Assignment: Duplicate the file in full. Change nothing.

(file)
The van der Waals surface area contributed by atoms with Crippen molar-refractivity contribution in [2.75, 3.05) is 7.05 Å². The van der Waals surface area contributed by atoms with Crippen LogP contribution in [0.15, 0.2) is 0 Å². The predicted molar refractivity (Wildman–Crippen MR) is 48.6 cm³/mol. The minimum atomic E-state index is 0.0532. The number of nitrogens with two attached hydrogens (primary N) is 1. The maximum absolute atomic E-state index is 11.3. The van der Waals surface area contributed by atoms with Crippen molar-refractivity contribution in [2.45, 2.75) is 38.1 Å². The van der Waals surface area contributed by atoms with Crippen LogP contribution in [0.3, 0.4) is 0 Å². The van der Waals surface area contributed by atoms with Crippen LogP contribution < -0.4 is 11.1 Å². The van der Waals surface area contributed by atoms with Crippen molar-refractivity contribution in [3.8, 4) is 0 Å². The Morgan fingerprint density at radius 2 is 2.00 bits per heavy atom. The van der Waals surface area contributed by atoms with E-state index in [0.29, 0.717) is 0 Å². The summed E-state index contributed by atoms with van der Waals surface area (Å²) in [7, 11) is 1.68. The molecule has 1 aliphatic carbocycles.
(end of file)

The van der Waals surface area contributed by atoms with Crippen molar-refractivity contribution in [2.75, 3.05) is 7.05 Å². The van der Waals surface area contributed by atoms with Crippen LogP contribution in [0.15, 0.2) is 0 Å². The predicted molar refractivity (Wildman–Crippen MR) is 48.6 cm³/mol. The minimum atomic E-state index is 0.0532. The number of nitrogens with two attached hydrogens (primary N) is 1. The maximum absolute atomic E-state index is 11.3. The van der Waals surface area contributed by atoms with Crippen molar-refractivity contribution in [2.45, 2.75) is 38.1 Å². The van der Waals surface area contributed by atoms with Crippen LogP contribution in [0.3, 0.4) is 0 Å². The van der Waals surface area contributed by atoms with Crippen LogP contribution < -0.4 is 11.1 Å². The van der Waals surface area contributed by atoms with Crippen molar-refractivity contribution in [3.8, 4) is 0 Å². The Morgan fingerprint density at radius 2 is 2.00 bits per heavy atom. The van der Waals surface area contributed by atoms with E-state index in [0.29, 0.717) is 0 Å². The summed E-state index contributed by atoms with van der Waals surface area (Å²) in [7, 11) is 1.68. The molecule has 1 aliphatic carbocycles.